For years I have carried a book into a bar, coffee shop, bus, subway, my desk at work. At my childhood bar there was a professor at the University who would sit for hours reading medieval texts in French while the postal workers, truck drivers, real estate brokers, pharmacy clerks, you name it, swirled around him; hours later he would stagger home to his wife, kids, before staggering eventually into his grave.

I’ve thought nothing about it for years. In fact, I had lunch today at a bar with a copy of the Beloit Poetry Journal. Once at Ale & Oysters I was reading American Poetry Review with my lunch, the bartender doing a crossword puzzle. He said, “you seem to know poetry; I need a 4-letter word for a Roman poet, ending with “d”. He was pleased when I solved his puzzle with “Ovid.”

Tonight at The Point over a pizza, a glass of wine, I noticed a young woman reading a slightly banged-up book. I had a vision of a sub-set of Blog entries about what I see people reading & got the courage to ask her.

What Megan was reading was a novel Watch Me Disappear by Janelle Brown. “It’s an OK read,” she said, “I like to read at the bar;” she said that she got it to take it with her when she traveled recently.

February 9, 2019

Dead O’ Winter All Genre Wide-Open Mic, February 2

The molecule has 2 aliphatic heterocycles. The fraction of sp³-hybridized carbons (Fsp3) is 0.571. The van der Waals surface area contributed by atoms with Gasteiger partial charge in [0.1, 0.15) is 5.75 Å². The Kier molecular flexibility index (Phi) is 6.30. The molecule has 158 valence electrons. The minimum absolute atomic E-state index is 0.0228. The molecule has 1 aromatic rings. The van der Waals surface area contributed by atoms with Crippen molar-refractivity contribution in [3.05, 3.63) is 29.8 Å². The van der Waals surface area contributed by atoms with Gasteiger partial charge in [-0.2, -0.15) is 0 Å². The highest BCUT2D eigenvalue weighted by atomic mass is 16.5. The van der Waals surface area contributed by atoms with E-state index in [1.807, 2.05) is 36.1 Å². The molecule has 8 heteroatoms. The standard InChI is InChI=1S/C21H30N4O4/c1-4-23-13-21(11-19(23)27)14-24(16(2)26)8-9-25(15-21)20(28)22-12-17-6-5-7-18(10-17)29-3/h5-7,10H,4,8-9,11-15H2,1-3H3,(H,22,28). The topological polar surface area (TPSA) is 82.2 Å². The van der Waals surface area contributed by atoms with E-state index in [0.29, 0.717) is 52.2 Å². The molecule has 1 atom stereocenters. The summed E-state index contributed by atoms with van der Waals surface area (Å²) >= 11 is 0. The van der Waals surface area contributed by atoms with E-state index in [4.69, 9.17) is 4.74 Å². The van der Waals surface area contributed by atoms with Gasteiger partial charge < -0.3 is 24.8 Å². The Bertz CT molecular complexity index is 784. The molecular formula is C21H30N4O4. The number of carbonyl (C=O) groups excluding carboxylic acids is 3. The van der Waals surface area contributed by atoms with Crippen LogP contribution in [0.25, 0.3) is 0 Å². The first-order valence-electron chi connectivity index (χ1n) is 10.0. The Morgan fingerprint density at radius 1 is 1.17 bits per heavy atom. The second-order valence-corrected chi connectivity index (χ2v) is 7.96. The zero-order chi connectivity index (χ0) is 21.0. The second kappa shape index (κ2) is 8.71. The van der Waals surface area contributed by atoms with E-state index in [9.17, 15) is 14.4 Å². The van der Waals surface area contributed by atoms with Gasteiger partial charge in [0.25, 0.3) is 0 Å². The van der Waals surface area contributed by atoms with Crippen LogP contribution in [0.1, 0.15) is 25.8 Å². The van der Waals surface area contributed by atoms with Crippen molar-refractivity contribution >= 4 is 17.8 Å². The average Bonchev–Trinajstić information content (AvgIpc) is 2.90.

Since moving to Bennington, VT from many years in Chicago, Charlie Rossiter (of 3 Guys from Albany fame) has been, in typical Charlie Rossiter fashion, injecting poetry open mics into the formerly bereft Bennington scene. He is the host of the Poetry/Spoken Word Open Mic at the Tap House in Bennington on the 2nd Tuesday of each month; in the Fall he hosts the 100 Thousand Poets for Change open mic & this event in the “dead o’ Winter” at the Bennington Unitarian Universalist church.  Being “wide-open” we heard poetry, story-telling, trumpet tunes, songs, drumming, a Buddhist text, &, of course, a singer-songwriter with a guitar.

I grabbed the empty #1 slot on the sign-up sheet & began with a piece from 1997 for an issue of Chronicles of Disorder titled “The Track of a Sound of a Day: Today & Over the Years - February 2, 1997” in which I mined my diaries for things done on February 2 over the years, then premiered my annual “Birthday Poem” this one an “un-intentional sonnet.”

Kenn Ash is a regular at the 2nd Tuesday open mic at the Tap Room, began with a love song which he sang & played his pocket trumpet, then one titled “My Worst Drug Was You.” You can also find Laura Ellzby each 2nd Tuesday at the Tap Room; tonight she read poems from workshop prompts, “Comparing Contradictory Thoughts,” “To My Beloved” (a litany of similes), “Window Panes,” & ended by singing a song in Spanish about a wasp in love with a Queen bee. Lynn Mazza read from the anthology Poems To Live By In Troubling Times poems by Marge Piercy, James Wright & Mary Oliver.

Proving how eclectic the evening turned out to be, Stephen Have set up his conga drums & played his harmonica & drummed. Since we were scheduled for a break, to mix & chat, he consented to be the background music.

After the break, Bruce Lierman told us a story asking us to “imagine a June night in the mid-West” years ago, out with his girlfriend, an embarrassing moment saved by a smile. Jerry Byrd read from the Chen/Zen text Xin Xin Ming, which perhaps could be summed up in the phrase “mind is Buddha.”